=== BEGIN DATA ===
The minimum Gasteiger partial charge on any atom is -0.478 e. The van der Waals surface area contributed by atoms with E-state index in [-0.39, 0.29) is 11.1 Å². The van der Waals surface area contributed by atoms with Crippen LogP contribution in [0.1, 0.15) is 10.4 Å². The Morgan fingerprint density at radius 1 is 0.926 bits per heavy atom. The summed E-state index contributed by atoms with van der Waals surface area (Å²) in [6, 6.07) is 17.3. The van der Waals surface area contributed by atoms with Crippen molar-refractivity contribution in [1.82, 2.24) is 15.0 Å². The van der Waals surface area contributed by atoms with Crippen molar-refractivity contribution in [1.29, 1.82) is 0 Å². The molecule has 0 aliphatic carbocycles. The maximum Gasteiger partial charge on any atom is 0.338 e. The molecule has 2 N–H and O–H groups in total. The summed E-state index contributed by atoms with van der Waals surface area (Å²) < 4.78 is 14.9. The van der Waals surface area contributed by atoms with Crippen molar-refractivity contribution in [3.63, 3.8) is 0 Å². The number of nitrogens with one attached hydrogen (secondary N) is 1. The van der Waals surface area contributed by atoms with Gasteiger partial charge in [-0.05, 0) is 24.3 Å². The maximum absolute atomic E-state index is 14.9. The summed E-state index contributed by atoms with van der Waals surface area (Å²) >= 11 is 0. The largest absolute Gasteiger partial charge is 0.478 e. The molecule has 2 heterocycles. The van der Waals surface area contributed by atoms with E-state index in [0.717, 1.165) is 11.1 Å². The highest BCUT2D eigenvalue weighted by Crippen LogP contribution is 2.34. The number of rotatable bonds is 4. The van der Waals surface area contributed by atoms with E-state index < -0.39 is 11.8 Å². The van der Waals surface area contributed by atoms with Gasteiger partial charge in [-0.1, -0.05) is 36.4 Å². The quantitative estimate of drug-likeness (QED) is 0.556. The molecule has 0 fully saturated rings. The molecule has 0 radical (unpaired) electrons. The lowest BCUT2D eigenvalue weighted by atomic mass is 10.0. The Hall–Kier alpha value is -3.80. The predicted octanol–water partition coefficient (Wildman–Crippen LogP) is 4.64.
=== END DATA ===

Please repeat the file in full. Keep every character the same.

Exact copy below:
The minimum Gasteiger partial charge on any atom is -0.478 e. The van der Waals surface area contributed by atoms with E-state index in [-0.39, 0.29) is 11.1 Å². The van der Waals surface area contributed by atoms with Crippen LogP contribution in [0.1, 0.15) is 10.4 Å². The Morgan fingerprint density at radius 1 is 0.926 bits per heavy atom. The summed E-state index contributed by atoms with van der Waals surface area (Å²) in [6, 6.07) is 17.3. The van der Waals surface area contributed by atoms with Crippen molar-refractivity contribution in [1.82, 2.24) is 15.0 Å². The van der Waals surface area contributed by atoms with Crippen molar-refractivity contribution in [1.29, 1.82) is 0 Å². The molecule has 0 aliphatic carbocycles. The maximum Gasteiger partial charge on any atom is 0.338 e. The molecule has 2 N–H and O–H groups in total. The summed E-state index contributed by atoms with van der Waals surface area (Å²) < 4.78 is 14.9. The van der Waals surface area contributed by atoms with Crippen molar-refractivity contribution in [3.63, 3.8) is 0 Å². The number of nitrogens with one attached hydrogen (secondary N) is 1. The van der Waals surface area contributed by atoms with Gasteiger partial charge in [-0.05, 0) is 24.3 Å². The maximum absolute atomic E-state index is 14.9. The summed E-state index contributed by atoms with van der Waals surface area (Å²) >= 11 is 0. The largest absolute Gasteiger partial charge is 0.478 e. The molecule has 2 heterocycles. The van der Waals surface area contributed by atoms with E-state index in [0.717, 1.165) is 11.1 Å². The highest BCUT2D eigenvalue weighted by Crippen LogP contribution is 2.34. The number of rotatable bonds is 4. The van der Waals surface area contributed by atoms with E-state index < -0.39 is 11.8 Å². The van der Waals surface area contributed by atoms with Gasteiger partial charge in [-0.1, -0.05) is 36.4 Å². The quantitative estimate of drug-likeness (QED) is 0.556. The molecule has 0 fully saturated rings. The molecule has 0 radical (unpaired) electrons. The lowest BCUT2D eigenvalue weighted by atomic mass is 10.0. The Hall–Kier alpha value is -3.80. The predicted octanol–water partition coefficient (Wildman–Crippen LogP) is 4.64.